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Make Christmas a feast of giving, not just giving a feast

PUBLISHED: 08:51 11 December 2017

Professor Catherine Waddams, a Church of England Licensed Reader at St George’s Church, Colegate, Norwich.

Professor Catherine Waddams, a Church of England Licensed Reader at St George’s Church, Colegate, Norwich.

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Let’s not forget that Christmas is a time for giving to those in need, says Professor Catherine Waddams.

‘Christmas is coming, the geese are getting fat

Please put a penny in the old man’s hat...’

The tradition of feasting at this time of year goes back well beyond Christianity. Feasting and light are ways of getting through this darkest part of the year, when survival must have been threatened by bad weather and lack of working light. And we still feast - often eating too much and regretting it afterwards – it’s not only the geese (and turkeys) which get fat. Many of us will be eating and drinking too much, with resolutions to eat/drink less and lose weight will be common in the New Year. But what about the other part of the rhyme? Most of us are less likely to ‘over-indulge’ in our charitable giving than we are in eating and drinking. But as the verse reminds us, it’s also traditional at Christmas to remember those who struggle to get by. We see more and more people in difficulty on our streets, just as Charles Dickens did 174 years ago in Victorian London. In his ‘Christmas Carol’, which has been continuously in print since then, he contrasted the selfish and grumpy Scrooge with the Cratchit family, who experienced health issues and poverty but still cheerfully counted and shared the few blessings which they had.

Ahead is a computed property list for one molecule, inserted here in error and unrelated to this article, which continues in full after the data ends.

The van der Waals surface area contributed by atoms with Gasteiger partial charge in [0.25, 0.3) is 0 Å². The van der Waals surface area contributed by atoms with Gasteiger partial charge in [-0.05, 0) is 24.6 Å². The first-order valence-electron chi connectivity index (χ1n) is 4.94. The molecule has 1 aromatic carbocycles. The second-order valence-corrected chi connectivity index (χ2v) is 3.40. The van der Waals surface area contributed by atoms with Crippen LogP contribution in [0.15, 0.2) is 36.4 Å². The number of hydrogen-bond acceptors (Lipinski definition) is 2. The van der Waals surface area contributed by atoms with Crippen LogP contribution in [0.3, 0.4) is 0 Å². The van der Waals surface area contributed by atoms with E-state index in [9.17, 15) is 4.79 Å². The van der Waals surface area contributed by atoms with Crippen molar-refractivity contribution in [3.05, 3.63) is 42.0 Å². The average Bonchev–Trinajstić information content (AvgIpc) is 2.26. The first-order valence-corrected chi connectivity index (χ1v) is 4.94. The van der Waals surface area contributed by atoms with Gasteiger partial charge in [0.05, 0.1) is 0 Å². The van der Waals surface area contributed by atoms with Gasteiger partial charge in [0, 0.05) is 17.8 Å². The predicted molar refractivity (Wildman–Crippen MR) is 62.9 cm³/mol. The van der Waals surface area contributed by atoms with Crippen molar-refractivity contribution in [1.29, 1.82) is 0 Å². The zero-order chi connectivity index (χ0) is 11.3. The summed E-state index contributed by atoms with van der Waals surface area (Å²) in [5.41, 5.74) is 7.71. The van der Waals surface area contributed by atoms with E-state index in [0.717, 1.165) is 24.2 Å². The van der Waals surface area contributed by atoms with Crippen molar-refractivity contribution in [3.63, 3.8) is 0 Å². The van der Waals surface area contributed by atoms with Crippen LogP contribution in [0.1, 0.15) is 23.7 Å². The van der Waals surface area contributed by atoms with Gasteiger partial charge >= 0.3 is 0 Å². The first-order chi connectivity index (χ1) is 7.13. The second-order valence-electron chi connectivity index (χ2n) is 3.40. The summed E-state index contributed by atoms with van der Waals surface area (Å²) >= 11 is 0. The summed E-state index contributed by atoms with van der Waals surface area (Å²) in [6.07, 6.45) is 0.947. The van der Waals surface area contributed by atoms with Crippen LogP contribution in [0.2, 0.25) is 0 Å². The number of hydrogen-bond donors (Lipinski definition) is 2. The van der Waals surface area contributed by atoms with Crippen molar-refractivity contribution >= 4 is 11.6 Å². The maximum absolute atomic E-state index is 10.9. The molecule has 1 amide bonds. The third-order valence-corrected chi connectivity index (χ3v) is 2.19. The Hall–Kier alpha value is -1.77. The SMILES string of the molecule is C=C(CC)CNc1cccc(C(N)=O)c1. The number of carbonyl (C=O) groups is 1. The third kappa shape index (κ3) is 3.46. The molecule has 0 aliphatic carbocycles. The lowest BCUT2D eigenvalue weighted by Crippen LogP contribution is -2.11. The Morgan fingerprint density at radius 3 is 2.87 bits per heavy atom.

Whether we respond to those holding out their hats on the street or prefer to plan our giving less spontaneously, Christmas is coming, and it’s a good time to be generous to those who need our help. This cold dark time of the year poses particular challenges for those struggling to get by, on the streets or in their homes. Volunteers in Norfolk serve Christmas lunch to many of the homeless and lonely in St Andrew’s Hall in Norwich, in church halls, and other places, or invite those who might otherwise be alone to share their Christmas meal; and temporary accommodation is often made available over the holiday period. As we plan our own Christmas catering and spending, let’s not forget the many who need our help, not only at Christmas but also in the New Year.

‘If you haven’t got a penny a ha’penny will do

If you haven’t got a ha’penny, then God bless you.’

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